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Old 02-13-2008, 09:33 PM   #21
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Thanks.

Looks like borrowers that walk away in California get a pass if it is an initial mortgage.
What do you mean by "get a pass?" I understand the lender can't sue them for the balance due after the house is sold or auctioned. But, do they "get a pass" on having a default on their credit rating?
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Old 02-14-2008, 03:26 AM   #22
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What do you mean by "get a pass?" I understand the lender can't sue them for the balance due after the house is sold or auctioned. But, do they "get a pass" on having a default on their credit rating?
Yes that will have an impact... but the debt cannot be collected.

Some of them do not care about the credit rating... they will wait till it clears.

That California law is being abused. The State legislature should make some changes. Investor, (retirees) pension funds, 401ks, etc will pay for those people gaming the system on a consumer purchase. It really sucks.

I would expect lenders to tighten credit underwriting rules substantially in that state. PMI will be mandatory and larger down payments required.
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Old 02-14-2008, 08:22 AM   #23
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I would expect lenders to tighten credit underwriting rules substantially in that state. PMI will be mandatory and larger down payments required.
I also would expect lenders to tighten up substantially. The amusing part will be when we observe, two or three years from now, an outraged cry from folks who believe they are being screwed because lenders won't make loans to them due to prior defaults on their record! Or, if they will make the loans, that PMI premiums will be very expensive!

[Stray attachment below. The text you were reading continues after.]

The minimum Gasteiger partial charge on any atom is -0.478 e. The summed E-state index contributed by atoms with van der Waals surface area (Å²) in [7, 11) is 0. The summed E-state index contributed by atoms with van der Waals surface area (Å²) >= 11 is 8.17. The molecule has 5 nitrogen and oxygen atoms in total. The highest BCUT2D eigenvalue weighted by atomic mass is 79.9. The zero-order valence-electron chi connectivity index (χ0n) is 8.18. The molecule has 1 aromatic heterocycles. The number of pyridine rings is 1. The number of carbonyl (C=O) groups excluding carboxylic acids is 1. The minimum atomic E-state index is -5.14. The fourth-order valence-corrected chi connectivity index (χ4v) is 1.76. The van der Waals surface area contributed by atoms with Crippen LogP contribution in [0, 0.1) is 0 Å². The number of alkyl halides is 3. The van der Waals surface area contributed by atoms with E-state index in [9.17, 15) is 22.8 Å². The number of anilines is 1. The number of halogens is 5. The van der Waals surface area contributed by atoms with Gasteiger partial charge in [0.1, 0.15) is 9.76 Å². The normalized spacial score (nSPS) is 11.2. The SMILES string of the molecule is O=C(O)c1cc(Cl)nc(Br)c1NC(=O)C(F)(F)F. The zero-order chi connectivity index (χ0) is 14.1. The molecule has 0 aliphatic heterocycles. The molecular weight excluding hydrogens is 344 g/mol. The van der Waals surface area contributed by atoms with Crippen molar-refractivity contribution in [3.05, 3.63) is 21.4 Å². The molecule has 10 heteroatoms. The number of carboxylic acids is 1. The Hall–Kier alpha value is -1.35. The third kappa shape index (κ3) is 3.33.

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Bankers Want FHA To Bail Them Out
Old 02-14-2008, 09:40 AM   #24
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Bankers Want FHA To Bail Them Out

Credit Suisse Group is hoping to convince the federal government to allow for the refinancing on 600,000 mostly delinquent subprime loans into FHA loans. Meanwhile, J.P.Morgan Chase is working on a similar plan. The Treasury Department is skeptical of plans such as these that could expose taxpayers to losses and bailout lenders.

I find proposals such as these very disturbing to say the least. In the past FHA has financed homes for worthy borrowers who make reasonable down payments and have earned good credit. FHA charges 1/2% per year to insure the loans. We are currently experiencing a downward spiral in home prices in many areas of the U.S. Many of these subprime borrowers never put money down on their homes and have shabby credit. Let's say that FHA does agree to refinance 600,000 of these loans. A lot can happen in coming years. How many of these new FHA loans are going to go into default? My worry is that this 1/2% charge for mortgage insurance may not cover all of these foreclosures.

It has now become socially acceptable and trendy for borrowers to walk away from upside down mortgages and use jingle mail to return their keys to lenders. Prices may very well continue their downward spiral leaving homeowners very little financial justification to continue house payments. We simply should not have to pay taxes to subsidize irresponsible homeowners and bankers.



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